Saturday, November 17, 2012

Am I the only one . . .

Who has a short window to capture the momentum required to head out for a hard workout? I planned my morning around heading out for tempo intervals at the track. I got waylaid on the way back from coffee. Now the excitement has diminished. I'm heading out now, but $10 says I get to the track, run a few laps hard, and end up going for a mid-distance run to fill up the time.

Once when I tried to become a golfer (don't say it) I had a great drive, or a great chip, or a great putt, or something -- and I complained to my playing partner, who was a golfer, that "I'd be good if I could just be consistent." He responded, "no, you are not consistent because you are not good."

Difference between being a professional and being a weekend warrior: the ability to get in the right frame of mind at will rather than hoping that the frame of mind occurs on its own with sufficient frequency actually to get something done. This most definitely extends to writing as well.


  1. I am exactly the same. And being a morning runner, if I don't get out asap, then STUFF gets in the way and I lose the energy. Then if I do go out later it all just feels like work. With writing... I dawdle and doodle and mull and read "just one more" article, all "waiting for my muse". I know to do this though because if I force it when not ready, then nothing flows and most of the wordage is for the bin. So I know to wait, but grab the chance when the mood hits and I am very fortunate that it usually all comes out at once as a first draft. The problem is when I wake up and can tell I need to get drafting right away because it's all ready to go in there....then the conundrum first or not. Fortunately, this clash doesn't arise too much!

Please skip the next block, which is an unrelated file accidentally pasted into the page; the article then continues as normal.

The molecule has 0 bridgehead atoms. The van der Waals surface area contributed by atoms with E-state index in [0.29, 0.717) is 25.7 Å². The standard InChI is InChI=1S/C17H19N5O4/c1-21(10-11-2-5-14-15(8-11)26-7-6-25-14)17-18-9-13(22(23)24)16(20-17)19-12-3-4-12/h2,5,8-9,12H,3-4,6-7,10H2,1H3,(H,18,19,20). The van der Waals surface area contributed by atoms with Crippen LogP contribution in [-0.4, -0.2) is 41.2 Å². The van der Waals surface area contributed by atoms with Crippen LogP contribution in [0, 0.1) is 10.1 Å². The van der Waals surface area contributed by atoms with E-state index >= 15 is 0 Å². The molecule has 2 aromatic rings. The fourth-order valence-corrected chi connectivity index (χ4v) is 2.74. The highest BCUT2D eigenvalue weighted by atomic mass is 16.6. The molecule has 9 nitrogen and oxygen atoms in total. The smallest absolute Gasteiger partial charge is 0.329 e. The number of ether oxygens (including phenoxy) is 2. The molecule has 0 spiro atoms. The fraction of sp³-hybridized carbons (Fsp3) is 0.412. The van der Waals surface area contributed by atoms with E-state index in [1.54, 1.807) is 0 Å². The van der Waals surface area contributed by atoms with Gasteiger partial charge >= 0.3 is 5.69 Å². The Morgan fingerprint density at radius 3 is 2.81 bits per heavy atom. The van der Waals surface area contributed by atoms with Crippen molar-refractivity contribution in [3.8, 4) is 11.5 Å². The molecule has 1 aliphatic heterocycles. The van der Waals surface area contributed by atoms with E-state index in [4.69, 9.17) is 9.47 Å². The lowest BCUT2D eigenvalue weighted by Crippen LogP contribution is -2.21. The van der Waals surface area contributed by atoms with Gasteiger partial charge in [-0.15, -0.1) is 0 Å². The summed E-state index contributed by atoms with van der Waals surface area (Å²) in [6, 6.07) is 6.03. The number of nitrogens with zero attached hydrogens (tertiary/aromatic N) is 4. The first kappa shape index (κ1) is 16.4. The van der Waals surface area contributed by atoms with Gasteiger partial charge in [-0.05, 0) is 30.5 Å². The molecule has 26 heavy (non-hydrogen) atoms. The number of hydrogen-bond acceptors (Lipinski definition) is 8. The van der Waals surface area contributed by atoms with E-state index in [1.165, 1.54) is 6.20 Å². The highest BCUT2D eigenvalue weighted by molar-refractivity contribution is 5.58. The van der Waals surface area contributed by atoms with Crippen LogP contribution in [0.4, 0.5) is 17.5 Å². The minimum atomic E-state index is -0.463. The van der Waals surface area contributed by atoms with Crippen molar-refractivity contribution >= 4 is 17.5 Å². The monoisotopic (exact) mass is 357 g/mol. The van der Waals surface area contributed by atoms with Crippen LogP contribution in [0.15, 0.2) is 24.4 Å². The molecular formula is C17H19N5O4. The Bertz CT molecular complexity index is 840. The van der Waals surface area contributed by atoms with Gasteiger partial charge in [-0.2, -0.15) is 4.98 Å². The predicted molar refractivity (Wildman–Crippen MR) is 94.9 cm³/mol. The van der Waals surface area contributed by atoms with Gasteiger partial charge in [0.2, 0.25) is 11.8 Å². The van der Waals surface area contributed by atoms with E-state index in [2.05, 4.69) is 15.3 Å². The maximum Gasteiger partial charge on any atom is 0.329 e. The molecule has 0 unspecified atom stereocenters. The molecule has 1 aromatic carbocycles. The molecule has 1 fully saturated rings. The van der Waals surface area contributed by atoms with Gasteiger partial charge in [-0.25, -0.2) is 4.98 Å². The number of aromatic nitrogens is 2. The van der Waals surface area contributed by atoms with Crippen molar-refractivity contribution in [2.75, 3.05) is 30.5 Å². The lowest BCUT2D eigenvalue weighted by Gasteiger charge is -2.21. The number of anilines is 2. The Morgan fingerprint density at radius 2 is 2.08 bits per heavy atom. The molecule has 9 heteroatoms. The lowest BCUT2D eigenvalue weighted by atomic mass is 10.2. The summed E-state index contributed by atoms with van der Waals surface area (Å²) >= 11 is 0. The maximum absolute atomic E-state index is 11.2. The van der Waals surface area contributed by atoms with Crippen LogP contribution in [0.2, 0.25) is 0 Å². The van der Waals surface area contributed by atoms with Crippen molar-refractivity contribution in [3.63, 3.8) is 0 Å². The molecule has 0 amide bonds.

2. I am definitely a morning runner. If I don't go first thing in the morning, it usually doesn't happen. I roll out of bed, into my gear, and out onto the road. I'm only half kidding when I say that I'm not actually awake until the second mile. This is not ideal. The first few blocks are often painful, as my body slowly acknowledges that it's going for a run. The second few blocks involve reevaluation (too late to do anything about it) of my gear choices (too hot, too cold). Depending on the run and running buddy, I stop to stretch at 5 minutes (M___) or 22 minutes (B__ or Brooklyn Bridge) or both. As for tempo, speed or LSD, that simply unfolds along with the run. Usually, it's LSD. Speed (as you can tell from my times) is usually an afterthought.

    Once the day is underway, the likelihood that I'll take time out for a run is extremely small. This is a problem. Like Philip, I often do my best writing first thing in the morning, so there's a real tradeoff with scholarly productivity. Oh well! Maybe someday I'll find a lunchtime or early evening running buddy.